“One who comes to mind is Ndamukong Suh. He was dominant and controlling and constantly beating double teams.
“Everybody loves the sack monsters, the guys who make interceptions. I look for a player who changes the offensive game plan. It’s like when they put eight in the box to stop a running back or quarterback.”
Do you want just any defensive player to eventually win the Heisman or do you want him to be a guy who is better than you were?
“I would like a guy to be better than me. I want him to be a complete player, someone who understands the game, who studies well, who knows tendecncies and dictates the game. If a defensive player dictates not just one game, but every game, then that creates the scenario where he has a chance to win. It’s just like with an offensive player who dictates the game. All the rules have changed now to make it more productive for offenses. Defenses keep catching up and then they have to switch again. With all these shotguns and triple options, I don’t know if any current defensive player has put himself in position to be a player who can dictate the game.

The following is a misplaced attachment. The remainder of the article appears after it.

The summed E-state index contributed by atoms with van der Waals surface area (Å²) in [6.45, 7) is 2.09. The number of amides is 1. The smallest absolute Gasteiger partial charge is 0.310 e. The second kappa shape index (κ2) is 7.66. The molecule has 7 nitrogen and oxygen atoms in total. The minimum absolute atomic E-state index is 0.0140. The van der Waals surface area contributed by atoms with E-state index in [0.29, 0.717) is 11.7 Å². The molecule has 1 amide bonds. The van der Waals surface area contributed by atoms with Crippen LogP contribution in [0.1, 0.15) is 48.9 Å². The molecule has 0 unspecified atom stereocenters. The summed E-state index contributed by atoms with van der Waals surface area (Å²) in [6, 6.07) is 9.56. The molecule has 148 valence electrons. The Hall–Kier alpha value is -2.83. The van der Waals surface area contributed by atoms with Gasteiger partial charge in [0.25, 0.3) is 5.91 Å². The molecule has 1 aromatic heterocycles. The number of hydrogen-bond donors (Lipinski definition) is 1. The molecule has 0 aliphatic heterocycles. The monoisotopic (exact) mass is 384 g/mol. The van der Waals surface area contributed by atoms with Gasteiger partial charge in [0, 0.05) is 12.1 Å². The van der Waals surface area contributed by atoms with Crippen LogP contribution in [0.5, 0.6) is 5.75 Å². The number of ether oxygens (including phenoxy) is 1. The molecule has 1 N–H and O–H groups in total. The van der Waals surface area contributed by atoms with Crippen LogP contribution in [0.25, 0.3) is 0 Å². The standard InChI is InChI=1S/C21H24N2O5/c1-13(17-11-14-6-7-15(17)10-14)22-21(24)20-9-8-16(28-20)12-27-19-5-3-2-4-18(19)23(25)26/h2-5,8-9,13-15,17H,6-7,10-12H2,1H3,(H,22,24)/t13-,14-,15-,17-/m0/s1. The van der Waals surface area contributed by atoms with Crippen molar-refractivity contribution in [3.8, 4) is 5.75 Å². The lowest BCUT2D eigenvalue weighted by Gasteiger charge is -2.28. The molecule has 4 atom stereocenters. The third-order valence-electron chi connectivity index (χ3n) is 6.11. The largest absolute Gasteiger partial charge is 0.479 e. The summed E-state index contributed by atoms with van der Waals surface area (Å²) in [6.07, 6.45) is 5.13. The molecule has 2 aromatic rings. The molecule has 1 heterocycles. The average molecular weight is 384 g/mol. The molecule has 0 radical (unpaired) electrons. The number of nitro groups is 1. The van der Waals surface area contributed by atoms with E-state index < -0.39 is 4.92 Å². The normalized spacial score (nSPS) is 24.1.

Do you think it’s going to take an out-of-this-world statistical year for a defender to win it, or do you think it’ll just happen because of a fluke?
“I think it’s going to happen by fluke. Right now the Heisman winner is the guy who has the best year, not who has the best career. That’s the difference from before. The voters recognize that one year now whereas when I was around it was all about showing consistency and being recognized for that. Back then, you had the Bob Hope All-American Show, the AP All-Americans, the Walter Camp team and I could depend on seeing those exact individuals who had had a great year showing up the next year.”